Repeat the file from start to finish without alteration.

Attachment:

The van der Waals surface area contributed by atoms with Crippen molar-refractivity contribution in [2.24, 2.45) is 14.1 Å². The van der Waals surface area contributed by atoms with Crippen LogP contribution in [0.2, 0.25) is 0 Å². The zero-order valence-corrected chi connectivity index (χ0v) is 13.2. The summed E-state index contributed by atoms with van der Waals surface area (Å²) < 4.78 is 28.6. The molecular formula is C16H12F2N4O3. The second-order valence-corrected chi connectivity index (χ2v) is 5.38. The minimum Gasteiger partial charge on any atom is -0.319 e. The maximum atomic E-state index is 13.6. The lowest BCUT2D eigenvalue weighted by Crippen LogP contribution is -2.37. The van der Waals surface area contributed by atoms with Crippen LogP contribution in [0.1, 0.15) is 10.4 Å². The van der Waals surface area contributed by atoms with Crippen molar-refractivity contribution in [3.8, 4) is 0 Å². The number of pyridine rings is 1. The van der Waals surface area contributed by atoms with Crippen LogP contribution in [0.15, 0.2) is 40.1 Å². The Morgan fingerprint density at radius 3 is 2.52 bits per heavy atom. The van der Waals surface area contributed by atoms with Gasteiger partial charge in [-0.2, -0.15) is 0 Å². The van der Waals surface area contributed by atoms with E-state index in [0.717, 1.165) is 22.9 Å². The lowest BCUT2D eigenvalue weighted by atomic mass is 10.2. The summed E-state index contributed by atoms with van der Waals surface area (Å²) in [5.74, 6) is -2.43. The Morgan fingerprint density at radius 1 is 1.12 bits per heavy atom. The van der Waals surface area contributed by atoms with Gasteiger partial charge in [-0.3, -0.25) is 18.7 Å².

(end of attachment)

The van der Waals surface area contributed by atoms with Crippen molar-refractivity contribution in [2.24, 2.45) is 14.1 Å². The van der Waals surface area contributed by atoms with Crippen LogP contribution in [0.2, 0.25) is 0 Å². The zero-order valence-corrected chi connectivity index (χ0v) is 13.2. The summed E-state index contributed by atoms with van der Waals surface area (Å²) < 4.78 is 28.6. The molecular formula is C16H12F2N4O3. The second-order valence-corrected chi connectivity index (χ2v) is 5.38. The minimum Gasteiger partial charge on any atom is -0.319 e. The maximum atomic E-state index is 13.6. The lowest BCUT2D eigenvalue weighted by Crippen LogP contribution is -2.37. The van der Waals surface area contributed by atoms with Crippen LogP contribution in [0.1, 0.15) is 10.4 Å². The van der Waals surface area contributed by atoms with Crippen molar-refractivity contribution in [3.8, 4) is 0 Å². The number of pyridine rings is 1. The van der Waals surface area contributed by atoms with Crippen LogP contribution in [0.15, 0.2) is 40.1 Å². The Morgan fingerprint density at radius 3 is 2.52 bits per heavy atom. The van der Waals surface area contributed by atoms with Gasteiger partial charge in [-0.2, -0.15) is 0 Å². The van der Waals surface area contributed by atoms with E-state index in [0.717, 1.165) is 22.9 Å². The lowest BCUT2D eigenvalue weighted by atomic mass is 10.2. The summed E-state index contributed by atoms with van der Waals surface area (Å²) in [5.74, 6) is -2.43. The Morgan fingerprint density at radius 1 is 1.12 bits per heavy atom. The van der Waals surface area contributed by atoms with Gasteiger partial charge in [-0.3, -0.25) is 18.7 Å².